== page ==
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June 19, 2018
South Korea's big three mobile operators have picked up 5G spectrum in the 3.5GHz and 28GHz bands during a government auction that raised a total of 3.62 trillion Korean won ($3.3 billion).
The spectrum awards give SK Telecom (Nasdaq: SKM), KT Corp. and LG U+ the mid-band and higher-range frequencies they will need to support the next-generation mobile technology when it is launched in early 2019.
Operators spent nearly KRW3 trillion ($2.7 billion) on the 3.5Gz spectrum, a more general-purpose band that should allow operators to provide decent coverage as well as high-speed services.
SK Telecom appears to have stumped up about KRW1.22 tillion ($1.1 billion) for 100MHz of spectrum, with KT paying KRW968 billion ($870 million) for the same amount, according to a statement from South Korea's Ministry of Science and ICT.
LG U+, the smallest of the country's mobile network operators, bought an 80MHz license in this range for about KRW810 billion ($728 million).
In the 28GHz range, which can support the very highest-speed services but offers poor coverage, each operator secured 800MHz, paying between KRW207 billion ($186 million) and KRW208 billion ($187 million) for its license.
The auction makes South Korea the first country in the world to sell mid-band and high-range spectrum at the same time, said the Ministry of Science and ICT in a statement.
Both bands have attracted international attention as "pioneer" bands for the rollout of 5G services.
The 28GHz band is typically associated with fixed wireless access (FWA), or the use of 5G as a substitute for last-mile broadband connections into homes and offices. US telecom giant Verizon Communications Inc. (NYSE: VZ) has been heavily focused on the deployment of 5G as an FWA technology, but Norway's Telenor Group (Nasdaq: TELN) and France's Orange (NYSE: FTE) have also recently talked up their FWA plans. (See The Growing Pains of 5G.)
Telenor plans to shut down its copper network in the next few years and believes 5G could be a broadband alternative for customers that are hard to connect to fiber. Orange, meanwhile, has been carrying out FWA trials in Romania. (See 5G May Replace Fixed Broadband in Parts of Norway, Says Telenor and Orange's 5G Plan: Definitely, Maybe.)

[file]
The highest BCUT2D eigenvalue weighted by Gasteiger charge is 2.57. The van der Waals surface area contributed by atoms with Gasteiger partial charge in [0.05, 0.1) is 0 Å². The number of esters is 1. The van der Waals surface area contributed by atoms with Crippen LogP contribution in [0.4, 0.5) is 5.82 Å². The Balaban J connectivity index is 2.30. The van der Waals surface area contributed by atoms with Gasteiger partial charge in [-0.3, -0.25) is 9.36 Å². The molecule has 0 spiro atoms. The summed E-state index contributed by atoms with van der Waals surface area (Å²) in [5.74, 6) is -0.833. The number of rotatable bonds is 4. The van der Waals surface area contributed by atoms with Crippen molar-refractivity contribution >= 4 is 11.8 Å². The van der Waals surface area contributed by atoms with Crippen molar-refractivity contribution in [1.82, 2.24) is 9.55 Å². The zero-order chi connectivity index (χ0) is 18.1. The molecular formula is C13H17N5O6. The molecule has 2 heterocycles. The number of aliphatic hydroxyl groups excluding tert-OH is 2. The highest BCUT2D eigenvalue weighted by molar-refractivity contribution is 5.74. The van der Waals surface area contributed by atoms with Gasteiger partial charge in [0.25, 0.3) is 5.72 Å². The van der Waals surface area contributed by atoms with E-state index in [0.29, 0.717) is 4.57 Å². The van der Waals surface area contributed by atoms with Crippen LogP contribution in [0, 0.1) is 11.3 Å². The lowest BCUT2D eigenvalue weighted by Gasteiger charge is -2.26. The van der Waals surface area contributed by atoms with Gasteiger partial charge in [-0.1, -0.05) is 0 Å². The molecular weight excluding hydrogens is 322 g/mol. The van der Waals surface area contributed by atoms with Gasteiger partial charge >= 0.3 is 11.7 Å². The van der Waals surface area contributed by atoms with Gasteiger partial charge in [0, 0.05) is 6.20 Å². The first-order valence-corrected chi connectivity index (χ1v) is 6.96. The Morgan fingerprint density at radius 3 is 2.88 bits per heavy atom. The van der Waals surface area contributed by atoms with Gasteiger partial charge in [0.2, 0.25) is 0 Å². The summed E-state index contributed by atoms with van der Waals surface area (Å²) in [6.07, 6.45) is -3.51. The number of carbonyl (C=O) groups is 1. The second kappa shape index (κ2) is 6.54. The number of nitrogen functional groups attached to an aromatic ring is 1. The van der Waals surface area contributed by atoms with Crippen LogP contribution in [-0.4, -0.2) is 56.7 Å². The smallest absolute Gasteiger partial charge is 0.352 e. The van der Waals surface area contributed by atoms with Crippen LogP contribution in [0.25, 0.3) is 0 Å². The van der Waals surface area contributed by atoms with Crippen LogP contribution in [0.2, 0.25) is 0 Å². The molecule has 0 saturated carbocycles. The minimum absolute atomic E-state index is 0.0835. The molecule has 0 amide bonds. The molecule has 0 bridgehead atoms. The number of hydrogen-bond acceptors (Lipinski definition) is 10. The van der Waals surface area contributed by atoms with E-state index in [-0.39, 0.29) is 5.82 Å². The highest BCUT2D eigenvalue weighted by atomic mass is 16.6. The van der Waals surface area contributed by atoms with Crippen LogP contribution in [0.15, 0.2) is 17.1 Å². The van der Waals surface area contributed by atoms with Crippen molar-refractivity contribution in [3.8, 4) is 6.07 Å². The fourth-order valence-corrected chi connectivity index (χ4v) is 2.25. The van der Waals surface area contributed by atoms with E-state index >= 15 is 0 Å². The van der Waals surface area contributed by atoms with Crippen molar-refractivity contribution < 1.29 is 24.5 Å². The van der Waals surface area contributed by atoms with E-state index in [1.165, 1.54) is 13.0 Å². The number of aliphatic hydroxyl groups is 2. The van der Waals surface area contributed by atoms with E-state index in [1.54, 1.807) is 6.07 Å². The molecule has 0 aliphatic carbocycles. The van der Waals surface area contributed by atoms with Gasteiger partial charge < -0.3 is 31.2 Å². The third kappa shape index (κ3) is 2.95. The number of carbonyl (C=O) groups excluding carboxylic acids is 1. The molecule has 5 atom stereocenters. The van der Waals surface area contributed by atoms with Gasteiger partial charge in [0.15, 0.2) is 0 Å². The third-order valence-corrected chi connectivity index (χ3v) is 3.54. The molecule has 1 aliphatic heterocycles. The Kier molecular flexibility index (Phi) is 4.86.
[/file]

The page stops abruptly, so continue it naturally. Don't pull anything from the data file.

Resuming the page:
Want to know more about 5G? Check out our dedicated 5G content channel here on
That operators spent so much more on 3.5GHz spectrum comes as little surprise. Lower frequency bands have historically held greater interest because they can provide wide-area and in-building coverage more economically.
Such mid-band spectrum, which European regulators have also earmarked for use with 5G services, is likely to support the first wave of 5G-based smartphone services in many parts of the world.
Despite reports of complaints about the fees that operators paid for licenses, the total expenditure appears to work out at just $0.02 per MHz per capita, an industry measure used to assess spectrum valuations.
When the higher-frequency spectrum is stripped out, that figure rises to about $0.19, which is more than the $0.15 that UK operators spent during a recent auction of airwaves in the 2.3GHz and 3.4GHz bands. (See UK's £1.4B '5G' auction looks bad for industry.)
Competition for 3.4GHz spectrum appears to have driven up prices during that sale, with operators spending more on their licenses than analysts had expected.
UK operators spent nearly $4 per MHz per capita during an auction of 3G spectrum at the turn of the century, with the government auction raising a total of £22.5 billion ($29.6 billion, at today's exchange rate) for the UK economy.
— Iain Morris, International Editor, Light Reading
International Editor, Light Reading
Iain Morris joined Light Reading as News Editor at the start of 2015 -- and we mean, right at the start. His friends and family were still singing Auld Lang Syne as Iain started sourcing New Year's Eve UK mobile network congestion statistics. Prior to boosting Light Reading's UK-based editorial team numbers (he is based in London, south of the river), Iain was a successful freelance writer and editor who had been covering the telecoms sector for the past 15 years. His work has appeared in publications including The Economist (classy!) and The Observer, besides a variety of trade and business journals. He was previously the lead telecoms analyst for the Economist Intelligence Unit, and before that worked as a features editor at Telecommunications magazine. Iain started out in telecoms as an editor at consulting and market-research company Analysys (now Analysys Mason).
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